At last, he relented. He let me grab the bag out of his hands. And, ferociously, like a small child, I reached in searching through the tissue paper for my present.

I found the card, and I found…what? Nothing? Where are my chocolates? were the thoughts that went through my head. Where is a cute little trinket to mark the occasion. I had mentioned many times how much I dreamed of a nice cake or some fancy chocolates for our 1/2 year anniversary.

But there was the envelope. Inside, could very well be a gift card or some other unusual item picked up the last minute. So I opened it. And inside was a card stating “I know we are not as romantic as we used to be…” with a list of all the ways a couple loses it’s romance over time.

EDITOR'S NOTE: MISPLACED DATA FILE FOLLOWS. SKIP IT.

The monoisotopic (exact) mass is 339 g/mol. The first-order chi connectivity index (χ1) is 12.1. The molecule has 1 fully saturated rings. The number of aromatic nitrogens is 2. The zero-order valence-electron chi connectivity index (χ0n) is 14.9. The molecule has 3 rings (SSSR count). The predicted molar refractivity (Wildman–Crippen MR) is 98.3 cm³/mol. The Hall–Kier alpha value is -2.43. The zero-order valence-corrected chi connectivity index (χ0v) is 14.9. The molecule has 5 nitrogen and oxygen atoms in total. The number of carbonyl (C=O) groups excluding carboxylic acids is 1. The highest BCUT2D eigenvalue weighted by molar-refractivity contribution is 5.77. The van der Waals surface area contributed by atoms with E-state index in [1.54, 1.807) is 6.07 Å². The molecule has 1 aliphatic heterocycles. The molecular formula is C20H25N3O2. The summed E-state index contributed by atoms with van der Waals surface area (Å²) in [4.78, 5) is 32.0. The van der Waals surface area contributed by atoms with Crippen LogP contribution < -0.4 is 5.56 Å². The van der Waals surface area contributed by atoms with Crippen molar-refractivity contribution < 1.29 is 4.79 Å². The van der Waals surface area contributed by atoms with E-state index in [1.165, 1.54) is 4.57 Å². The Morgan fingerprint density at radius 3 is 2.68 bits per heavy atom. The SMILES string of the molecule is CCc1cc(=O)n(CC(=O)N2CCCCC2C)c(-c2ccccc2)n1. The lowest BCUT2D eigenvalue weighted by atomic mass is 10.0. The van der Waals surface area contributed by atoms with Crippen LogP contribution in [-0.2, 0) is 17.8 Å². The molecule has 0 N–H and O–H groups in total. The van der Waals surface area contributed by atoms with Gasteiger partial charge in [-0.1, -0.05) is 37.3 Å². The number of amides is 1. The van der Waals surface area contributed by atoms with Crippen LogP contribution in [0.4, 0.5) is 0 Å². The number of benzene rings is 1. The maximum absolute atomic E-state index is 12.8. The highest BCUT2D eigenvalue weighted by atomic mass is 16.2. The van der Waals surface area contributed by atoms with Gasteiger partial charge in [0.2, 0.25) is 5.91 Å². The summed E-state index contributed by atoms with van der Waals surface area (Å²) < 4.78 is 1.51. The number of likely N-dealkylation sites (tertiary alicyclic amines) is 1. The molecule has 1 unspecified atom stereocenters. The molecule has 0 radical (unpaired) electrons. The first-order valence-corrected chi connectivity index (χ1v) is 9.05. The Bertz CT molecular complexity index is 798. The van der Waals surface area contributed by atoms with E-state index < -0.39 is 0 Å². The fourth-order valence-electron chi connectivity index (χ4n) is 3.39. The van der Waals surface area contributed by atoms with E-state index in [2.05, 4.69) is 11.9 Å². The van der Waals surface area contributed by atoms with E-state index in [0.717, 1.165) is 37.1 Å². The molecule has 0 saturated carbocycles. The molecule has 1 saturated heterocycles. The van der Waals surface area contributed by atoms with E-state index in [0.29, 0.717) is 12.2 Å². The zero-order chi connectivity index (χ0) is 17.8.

I wanted to cry. After only 6 months, we were without romance. I thought these were the sort of cards that 45 year-olds married for 15 years and with 3 kids gave each other. We’d been married 6 months. And during most of that time, we’d been too busy to see much of each other — other than the obligatory “Please pass the toothpaste” routine at 8 a.m. as we both got ready for work.

“The dogs want to go to the park,” I responded. I had no words. After only 6 months of marriage we had become an old married couple communicating through the needs of our kids — or, in this case, our dogs.

“Come with us,” he said.

“No, you guys go. I wish to stay here.”

He asked again. And again, I said no. I was too hurt to want to spend time with him or to allow our anniversary day become happy again. I didn’t want to set the tone that missing presents on anniversaries would be acceptable.